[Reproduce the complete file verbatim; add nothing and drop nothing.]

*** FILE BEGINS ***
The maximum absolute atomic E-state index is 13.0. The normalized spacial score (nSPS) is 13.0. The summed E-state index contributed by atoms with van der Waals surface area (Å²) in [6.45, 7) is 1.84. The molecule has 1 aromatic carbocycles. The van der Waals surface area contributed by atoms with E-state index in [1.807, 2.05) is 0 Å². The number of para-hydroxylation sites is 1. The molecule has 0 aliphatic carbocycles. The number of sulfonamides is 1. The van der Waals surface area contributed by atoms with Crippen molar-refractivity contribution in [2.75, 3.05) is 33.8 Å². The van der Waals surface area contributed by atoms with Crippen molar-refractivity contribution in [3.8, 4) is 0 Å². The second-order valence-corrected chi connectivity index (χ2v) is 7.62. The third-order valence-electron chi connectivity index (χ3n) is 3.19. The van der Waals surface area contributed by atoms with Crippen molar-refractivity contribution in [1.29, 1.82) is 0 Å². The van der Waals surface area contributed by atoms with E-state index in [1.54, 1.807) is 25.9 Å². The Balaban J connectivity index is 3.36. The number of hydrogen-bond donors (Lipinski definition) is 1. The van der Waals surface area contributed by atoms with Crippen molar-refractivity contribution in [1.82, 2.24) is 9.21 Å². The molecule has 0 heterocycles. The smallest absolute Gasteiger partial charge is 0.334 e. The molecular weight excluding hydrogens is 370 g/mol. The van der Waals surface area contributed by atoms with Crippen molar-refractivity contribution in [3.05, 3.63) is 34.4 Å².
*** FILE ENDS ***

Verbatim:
The maximum absolute atomic E-state index is 13.0. The normalized spacial score (nSPS) is 13.0. The summed E-state index contributed by atoms with van der Waals surface area (Å²) in [6.45, 7) is 1.84. The molecule has 1 aromatic carbocycles. The van der Waals surface area contributed by atoms with E-state index in [1.807, 2.05) is 0 Å². The number of para-hydroxylation sites is 1. The molecule has 0 aliphatic carbocycles. The number of sulfonamides is 1. The van der Waals surface area contributed by atoms with Crippen molar-refractivity contribution in [2.75, 3.05) is 33.8 Å². The van der Waals surface area contributed by atoms with Crippen molar-refractivity contribution in [3.8, 4) is 0 Å². The second-order valence-corrected chi connectivity index (χ2v) is 7.62. The third-order valence-electron chi connectivity index (χ3n) is 3.19. The van der Waals surface area contributed by atoms with Crippen molar-refractivity contribution in [1.29, 1.82) is 0 Å². The van der Waals surface area contributed by atoms with E-state index in [1.54, 1.807) is 25.9 Å². The Balaban J connectivity index is 3.36. The number of hydrogen-bond donors (Lipinski definition) is 1. The van der Waals surface area contributed by atoms with Crippen molar-refractivity contribution in [1.82, 2.24) is 9.21 Å². The molecule has 0 heterocycles. The smallest absolute Gasteiger partial charge is 0.334 e. The molecular weight excluding hydrogens is 370 g/mol. The van der Waals surface area contributed by atoms with Crippen molar-refractivity contribution in [3.05, 3.63) is 34.4 Å².